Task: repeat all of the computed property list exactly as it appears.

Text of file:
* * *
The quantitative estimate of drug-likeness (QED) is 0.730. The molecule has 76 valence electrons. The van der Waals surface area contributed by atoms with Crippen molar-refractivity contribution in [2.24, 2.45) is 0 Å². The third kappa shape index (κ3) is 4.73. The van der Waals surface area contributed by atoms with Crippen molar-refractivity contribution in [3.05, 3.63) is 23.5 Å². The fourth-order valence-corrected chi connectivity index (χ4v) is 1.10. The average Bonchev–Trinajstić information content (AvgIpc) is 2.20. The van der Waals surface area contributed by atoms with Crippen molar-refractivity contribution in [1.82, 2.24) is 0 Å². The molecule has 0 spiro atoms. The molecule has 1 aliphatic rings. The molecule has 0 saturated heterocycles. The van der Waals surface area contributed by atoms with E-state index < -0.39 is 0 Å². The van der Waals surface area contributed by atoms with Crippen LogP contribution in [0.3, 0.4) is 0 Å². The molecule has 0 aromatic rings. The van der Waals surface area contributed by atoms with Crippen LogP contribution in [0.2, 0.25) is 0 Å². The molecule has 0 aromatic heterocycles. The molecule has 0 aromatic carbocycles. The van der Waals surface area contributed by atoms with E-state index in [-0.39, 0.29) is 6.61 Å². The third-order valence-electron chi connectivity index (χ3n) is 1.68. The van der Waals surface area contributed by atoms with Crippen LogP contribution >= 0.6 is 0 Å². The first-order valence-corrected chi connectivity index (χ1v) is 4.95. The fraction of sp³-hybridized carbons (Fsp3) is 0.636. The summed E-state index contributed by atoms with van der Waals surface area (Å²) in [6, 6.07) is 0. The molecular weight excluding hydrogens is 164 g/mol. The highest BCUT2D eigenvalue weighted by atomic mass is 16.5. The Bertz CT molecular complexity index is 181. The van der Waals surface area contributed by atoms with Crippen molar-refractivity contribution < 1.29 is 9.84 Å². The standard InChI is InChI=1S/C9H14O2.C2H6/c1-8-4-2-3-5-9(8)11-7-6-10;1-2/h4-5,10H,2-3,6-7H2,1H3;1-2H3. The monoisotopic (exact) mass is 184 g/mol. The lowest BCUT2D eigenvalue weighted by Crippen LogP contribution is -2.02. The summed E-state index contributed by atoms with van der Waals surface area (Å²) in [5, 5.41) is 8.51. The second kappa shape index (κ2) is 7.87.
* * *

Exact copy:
The quantitative estimate of drug-likeness (QED) is 0.730. The molecule has 76 valence electrons. The van der Waals surface area contributed by atoms with Crippen molar-refractivity contribution in [2.24, 2.45) is 0 Å². The third kappa shape index (κ3) is 4.73. The van der Waals surface area contributed by atoms with Crippen molar-refractivity contribution in [3.05, 3.63) is 23.5 Å². The fourth-order valence-corrected chi connectivity index (χ4v) is 1.10. The average Bonchev–Trinajstić information content (AvgIpc) is 2.20. The van der Waals surface area contributed by atoms with Crippen molar-refractivity contribution in [1.82, 2.24) is 0 Å². The molecule has 0 spiro atoms. The molecule has 1 aliphatic rings. The molecule has 0 saturated heterocycles. The van der Waals surface area contributed by atoms with E-state index < -0.39 is 0 Å². The van der Waals surface area contributed by atoms with Crippen LogP contribution in [0.3, 0.4) is 0 Å². The molecule has 0 aromatic rings. The van der Waals surface area contributed by atoms with Crippen LogP contribution in [0.2, 0.25) is 0 Å². The molecule has 0 aromatic heterocycles. The molecule has 0 aromatic carbocycles. The van der Waals surface area contributed by atoms with E-state index in [-0.39, 0.29) is 6.61 Å². The third-order valence-electron chi connectivity index (χ3n) is 1.68. The van der Waals surface area contributed by atoms with Crippen LogP contribution >= 0.6 is 0 Å². The first-order valence-corrected chi connectivity index (χ1v) is 4.95. The fraction of sp³-hybridized carbons (Fsp3) is 0.636. The summed E-state index contributed by atoms with van der Waals surface area (Å²) in [6, 6.07) is 0. The molecular weight excluding hydrogens is 164 g/mol. The highest BCUT2D eigenvalue weighted by atomic mass is 16.5. The Bertz CT molecular complexity index is 181. The van der Waals surface area contributed by atoms with Crippen molar-refractivity contribution < 1.29 is 9.84 Å². The standard InChI is InChI=1S/C9H14O2.C2H6/c1-8-4-2-3-5-9(8)11-7-6-10;1-2/h4-5,10H,2-3,6-7H2,1H3;1-2H3. The monoisotopic (exact) mass is 184 g/mol. The lowest BCUT2D eigenvalue weighted by Crippen LogP contribution is -2.02. The summed E-state index contributed by atoms with van der Waals surface area (Å²) in [5, 5.41) is 8.51. The second kappa shape index (κ2) is 7.87.